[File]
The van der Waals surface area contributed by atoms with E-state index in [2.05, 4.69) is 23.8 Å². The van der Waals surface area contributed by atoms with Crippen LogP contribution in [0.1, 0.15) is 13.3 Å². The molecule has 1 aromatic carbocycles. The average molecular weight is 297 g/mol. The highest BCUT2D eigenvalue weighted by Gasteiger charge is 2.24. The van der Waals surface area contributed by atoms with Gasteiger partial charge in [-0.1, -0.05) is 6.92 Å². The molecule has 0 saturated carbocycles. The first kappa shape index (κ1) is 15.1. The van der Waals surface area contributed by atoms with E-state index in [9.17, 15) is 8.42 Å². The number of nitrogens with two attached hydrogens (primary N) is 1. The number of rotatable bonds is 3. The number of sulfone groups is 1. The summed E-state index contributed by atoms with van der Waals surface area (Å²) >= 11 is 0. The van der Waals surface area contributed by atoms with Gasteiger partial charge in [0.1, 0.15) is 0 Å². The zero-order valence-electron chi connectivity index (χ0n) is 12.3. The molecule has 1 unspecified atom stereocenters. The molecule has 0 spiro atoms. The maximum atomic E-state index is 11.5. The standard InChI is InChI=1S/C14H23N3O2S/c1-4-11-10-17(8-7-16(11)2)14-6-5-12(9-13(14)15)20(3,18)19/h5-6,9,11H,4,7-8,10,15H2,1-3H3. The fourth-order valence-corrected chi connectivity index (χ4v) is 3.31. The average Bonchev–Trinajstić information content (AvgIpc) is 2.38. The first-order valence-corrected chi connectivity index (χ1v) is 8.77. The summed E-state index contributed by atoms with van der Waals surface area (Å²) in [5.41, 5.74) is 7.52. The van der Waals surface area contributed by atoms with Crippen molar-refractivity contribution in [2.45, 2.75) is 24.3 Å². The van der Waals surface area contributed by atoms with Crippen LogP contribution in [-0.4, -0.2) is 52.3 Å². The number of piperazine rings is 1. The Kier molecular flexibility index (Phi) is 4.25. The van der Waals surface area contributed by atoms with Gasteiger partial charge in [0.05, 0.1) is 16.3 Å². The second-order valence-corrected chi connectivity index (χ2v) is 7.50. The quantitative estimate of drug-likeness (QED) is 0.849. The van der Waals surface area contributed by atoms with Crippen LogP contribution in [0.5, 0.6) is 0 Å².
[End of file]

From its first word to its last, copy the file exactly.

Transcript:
The van der Waals surface area contributed by atoms with E-state index in [2.05, 4.69) is 23.8 Å². The van der Waals surface area contributed by atoms with Crippen LogP contribution in [0.1, 0.15) is 13.3 Å². The molecule has 1 aromatic carbocycles. The average molecular weight is 297 g/mol. The highest BCUT2D eigenvalue weighted by Gasteiger charge is 2.24. The van der Waals surface area contributed by atoms with Gasteiger partial charge in [-0.1, -0.05) is 6.92 Å². The molecule has 0 saturated carbocycles. The first kappa shape index (κ1) is 15.1. The van der Waals surface area contributed by atoms with E-state index in [9.17, 15) is 8.42 Å². The number of nitrogens with two attached hydrogens (primary N) is 1. The number of rotatable bonds is 3. The number of sulfone groups is 1. The summed E-state index contributed by atoms with van der Waals surface area (Å²) >= 11 is 0. The van der Waals surface area contributed by atoms with Gasteiger partial charge in [0.1, 0.15) is 0 Å². The zero-order valence-electron chi connectivity index (χ0n) is 12.3. The molecule has 1 unspecified atom stereocenters. The molecule has 0 spiro atoms. The maximum atomic E-state index is 11.5. The standard InChI is InChI=1S/C14H23N3O2S/c1-4-11-10-17(8-7-16(11)2)14-6-5-12(9-13(14)15)20(3,18)19/h5-6,9,11H,4,7-8,10,15H2,1-3H3. The fourth-order valence-corrected chi connectivity index (χ4v) is 3.31. The average Bonchev–Trinajstić information content (AvgIpc) is 2.38. The first-order valence-corrected chi connectivity index (χ1v) is 8.77. The summed E-state index contributed by atoms with van der Waals surface area (Å²) in [5.41, 5.74) is 7.52. The van der Waals surface area contributed by atoms with Crippen molar-refractivity contribution in [2.45, 2.75) is 24.3 Å². The van der Waals surface area contributed by atoms with Crippen LogP contribution in [-0.4, -0.2) is 52.3 Å². The number of piperazine rings is 1. The Kier molecular flexibility index (Phi) is 4.25. The van der Waals surface area contributed by atoms with Gasteiger partial charge in [0.05, 0.1) is 16.3 Å². The second-order valence-corrected chi connectivity index (χ2v) is 7.50. The quantitative estimate of drug-likeness (QED) is 0.849. The van der Waals surface area contributed by atoms with Crippen LogP contribution in [0.5, 0.6) is 0 Å².